North Strand Bombings: a Family Recollection

It has been seventy-five years since the North Strand Bombings and since my great granddad passed away. Between the night of 31 May 1941 and the morning of 1 June, four bombs fell on Dublin.  The first struck the junction of the North Circular Road and North Richmond Street. Minutes later a second fell on Summerhill Parade, while the third fell on the Phoenix Park, causing all the windows in Arás an Uachtaráin to shatter.  At roughly 2.05am the fourth and most destructive fell on the North Strand, leaving a crater at least eight feet deep. 


My great aunt Rosie, who was around forty at the time of the bombings, resided along with her father (my great granddad) at number 1 Aldborough Avenue, which was damaged by the explosion.  A photograph of the damage done to numbers 1 (Rosie’s) to 5 can be found here on the Dublin City Library and Archive website. Rosie’s sister Jenny lived on Aldborough Place where the roof of her two story house collapsed on top of them.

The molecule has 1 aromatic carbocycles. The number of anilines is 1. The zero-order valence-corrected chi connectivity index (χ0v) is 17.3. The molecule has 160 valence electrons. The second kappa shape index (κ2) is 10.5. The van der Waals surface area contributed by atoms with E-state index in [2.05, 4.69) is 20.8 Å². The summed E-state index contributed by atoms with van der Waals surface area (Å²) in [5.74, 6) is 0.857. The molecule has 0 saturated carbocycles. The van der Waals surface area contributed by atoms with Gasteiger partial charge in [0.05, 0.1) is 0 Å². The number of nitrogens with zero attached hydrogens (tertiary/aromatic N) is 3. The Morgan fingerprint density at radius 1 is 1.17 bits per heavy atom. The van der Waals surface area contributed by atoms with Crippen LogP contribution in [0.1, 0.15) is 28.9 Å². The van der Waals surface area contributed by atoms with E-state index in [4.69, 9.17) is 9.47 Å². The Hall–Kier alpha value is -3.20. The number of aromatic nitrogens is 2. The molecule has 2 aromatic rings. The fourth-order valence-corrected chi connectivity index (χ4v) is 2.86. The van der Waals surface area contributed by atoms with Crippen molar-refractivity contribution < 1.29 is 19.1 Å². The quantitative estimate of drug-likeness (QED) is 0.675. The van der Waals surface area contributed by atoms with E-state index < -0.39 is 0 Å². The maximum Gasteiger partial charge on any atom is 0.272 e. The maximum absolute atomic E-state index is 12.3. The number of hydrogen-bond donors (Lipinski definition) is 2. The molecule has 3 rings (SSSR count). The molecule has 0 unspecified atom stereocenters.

Rosie was in bed when the bomb hit, and she was blown from the bed by the explosion. She recalled how the whistling of the bomb sounded in her head for ages afterwards. She once told me,

There was total confusion about what had happened, but once we knew it was a bomb, it was generally presumed to be the Germans. 

The North Strand area was bombed on the Saturday of the Whit weekend, and Jenny’s and Rosie’s father died from shock the following Monday. Number 1 Aldborough Avenue was one of the houses declared unfit to live in. Rosie and Jenny temporarily went to live with their aunt Dianne on Seville Terrace. Eventually the family moved to Kimmage and were later transferred to the new suburb of Cabra.

I interviewed Rosie about the North Strand Bombings for my special project for Leaving Certificate History in 2000. She passed away three years later. I regret that I never interviewed her again in greater detail. On the occasion of the seventy-fifth anniversary, I’m reminded again of the importance of capturing living memory before it’s too late.

Published by Dr Ciara Meehan

Reader in History at the University of Hertfordshire.

Leave a Reply

Fill in your details below or click an icon to log in: Logo

You are commenting using your account. Log Out /  Change )

Google photo

You are commenting using your Google account. Log Out /  Change )

Twitter picture

You are commenting using your Twitter account. Log Out /  Change )

Facebook photo

You are commenting using your Facebook account. Log Out /  Change )

Connecting to %s

%d bloggers like this: